I’m no sportswoman. In fact I could be the world’s most uncoordinated writer. So to use a tennis analogy seems a bit of a cheek, but it really is the only one that will do. I’m hopeless at tennis – of course- but my very sweet and long suffering son gave me a tennis lesson and, just once, I managed to hit the ball properly. It felt amazing; completely different from all the other times I’d ever ineptly whacked a tennis ball. The sound it made was wonderful, as if the ball and racket were resonant parts of a musical instrument. I knew instantly that I’d got it right.
Just three times in my life I’ve got that feeling, instantly, from a story, that resonant thwack of knowing you’ve hit the narrative sweet spot. One of those times was early 2014. I wrote a picture book text – ‘Perfect’ – that connected swifts and the birth of a baby, written from the perspective of the baby’s older brother. (you can read some of the back ground to the story in an earlier blog post) It addresses the negative feelings that sometimes surround the birth of any sibling, but is specifically about a disabled sibling. I hate to use that word ‘disabled’, as if that’s all there is to say about a person. But that’s kind of the point of the book – you learn that the word, the label, doesn’t matter; that a person is a person and that’s all. Having had some contact with families with ‘disabled’ children I knew that initially it can be hard to see through the word to the person, and that there can be a period of pain, confusion, disappointment, before the person shines through and love does its magic. I wanted to give a space for those negative feelings, a way to say its normal to feel this stuff but it will pass and something good will come.
From publisher’s perspectives this is a PC minefield. All the same, I thought it was an important topic to air, and I felt I’d done it well. So I was sad (disappointed, gutted, depressed etc) when it was rejected by everyone, from my main publisher through every other major publishing house in the land.
Rejection usually puts me into a spiral of self doubt, but for some reason this just made me cross and determined. Luckily for me a small but perfectly formed publishing house in Wales, Graffeg, who had published my great friend Jackie Morris’ work, took it on. Initially I hoped to find a student illustrator to illustrate the text, but carrying a narrative is a big burden for a first outing as an illustrator so instead – quite by chance – I found Cathy Fisher. One look at a single image of hers told me that here was the person with the skill, the insight and the life experience to carry this story. I am still pinching myself that the universe dealt me such a fine card. Cathy’s images for ‘Perfect’ are stunning. Everyone who I’ve shown them to just gasps.
The book will be published in the Spring 2016, but it already has friends – people to whom I’ve read the story, and now, people who have been enchanted by Cathy’s illustrations. You can see some of their comments below. And from the 30th of December 2015 you can see some of Cathy’s images too as lovely LOVELY Emily Drabble at the Guardian is putting them up on the website. You can read the text at the end of this blog.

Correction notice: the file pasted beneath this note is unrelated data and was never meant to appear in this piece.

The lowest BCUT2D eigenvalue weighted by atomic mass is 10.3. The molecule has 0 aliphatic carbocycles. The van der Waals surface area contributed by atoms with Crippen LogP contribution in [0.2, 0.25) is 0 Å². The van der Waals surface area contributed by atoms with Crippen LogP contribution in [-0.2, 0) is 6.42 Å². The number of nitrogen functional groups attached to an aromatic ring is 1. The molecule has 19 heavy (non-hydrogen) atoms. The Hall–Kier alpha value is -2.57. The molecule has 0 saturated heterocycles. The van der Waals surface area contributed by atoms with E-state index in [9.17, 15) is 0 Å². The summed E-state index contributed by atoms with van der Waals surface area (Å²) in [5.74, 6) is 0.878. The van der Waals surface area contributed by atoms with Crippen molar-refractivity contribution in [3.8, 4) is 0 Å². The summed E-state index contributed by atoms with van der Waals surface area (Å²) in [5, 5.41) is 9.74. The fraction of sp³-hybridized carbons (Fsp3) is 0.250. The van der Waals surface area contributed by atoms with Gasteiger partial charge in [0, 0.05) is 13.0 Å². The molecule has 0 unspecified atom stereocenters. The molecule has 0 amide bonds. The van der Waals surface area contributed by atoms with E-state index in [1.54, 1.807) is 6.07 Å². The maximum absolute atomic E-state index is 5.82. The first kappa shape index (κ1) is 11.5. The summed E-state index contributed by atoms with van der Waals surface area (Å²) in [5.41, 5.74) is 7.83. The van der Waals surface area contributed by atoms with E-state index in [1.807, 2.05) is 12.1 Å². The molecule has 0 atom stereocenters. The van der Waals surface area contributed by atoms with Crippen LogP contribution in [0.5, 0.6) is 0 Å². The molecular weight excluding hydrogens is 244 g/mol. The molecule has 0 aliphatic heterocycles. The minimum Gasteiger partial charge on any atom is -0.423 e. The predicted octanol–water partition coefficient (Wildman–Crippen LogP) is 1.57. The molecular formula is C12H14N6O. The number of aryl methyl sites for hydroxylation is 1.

Closer to publication I’ll post a reading of the story on line and of course you can always pre-order your copy. But for now, look at the Guardian Children’s books website and share the link with as many people as you can, so that the bravery of Graffeg – small and VERY perfect – can be rewarded.
Here’s what Cathy Fisher says about the experience of illustrating Perfect.
When I first met Nicola, by chance (because she had seen one my pictures on my friend’s wall) I was so exited. I felt like a child who had just found a new friend! She read “Perfect” to me in a cafe and my mind instantly filled with tender images. I was so touched. It is such an honest story. I drove home hoping she would ask me to illustrate it for her. I was thrilled when she asked me and felt blessed to have the excuse to spend summer watching swifts.It was hard to find them at first, which perturbed me. I remember so many swifts in summers when I was young. They really have dwindled.
In August I found them. That’s when I really started to understand them. At the same time I found the Boy, Baby and (although they hardly appear) Mother and Father.
The characters come to life through research, drawing and constantly thinking about them. I trawl the internet for images, study other artist’s work, take photos, read, write down thoughts, watch people, draw a lot and obsess!
I collaged my cuttings and drawings into a sketchbook, then worked out the illustrations for each page in a story board and made a dummy book.
Before I began the final artwork I presented it all to Nicola and Graffeg. From the beginning I have always felt that Nicola and I understood each other so it has felt very easy to exchange and interpret thoughts and ideas with her.
I have eight siblings and four of my own children. One of my sisters has had many years experience of fostering, so complex family stories have been intertwined in mine over the years. Experiences in my life have made me feel empathy for all the characters in “Perfect”.
All the time I was working on the final artwork I was thinking of the baby, the boy and imagining I was flying with swifts. I have been dreaming about the pictures. With each illustration I imagined I was the character while I worked.
I work with mixed media, painting and drawing, on heavy weight, handmade watercolour paper. Throughout the whole process I listened to Max Richter’s eight hour lullaby, “Sleep”. A beautiful continuous piece of music, which I am sure influenced the flow and the mood of the illustrations.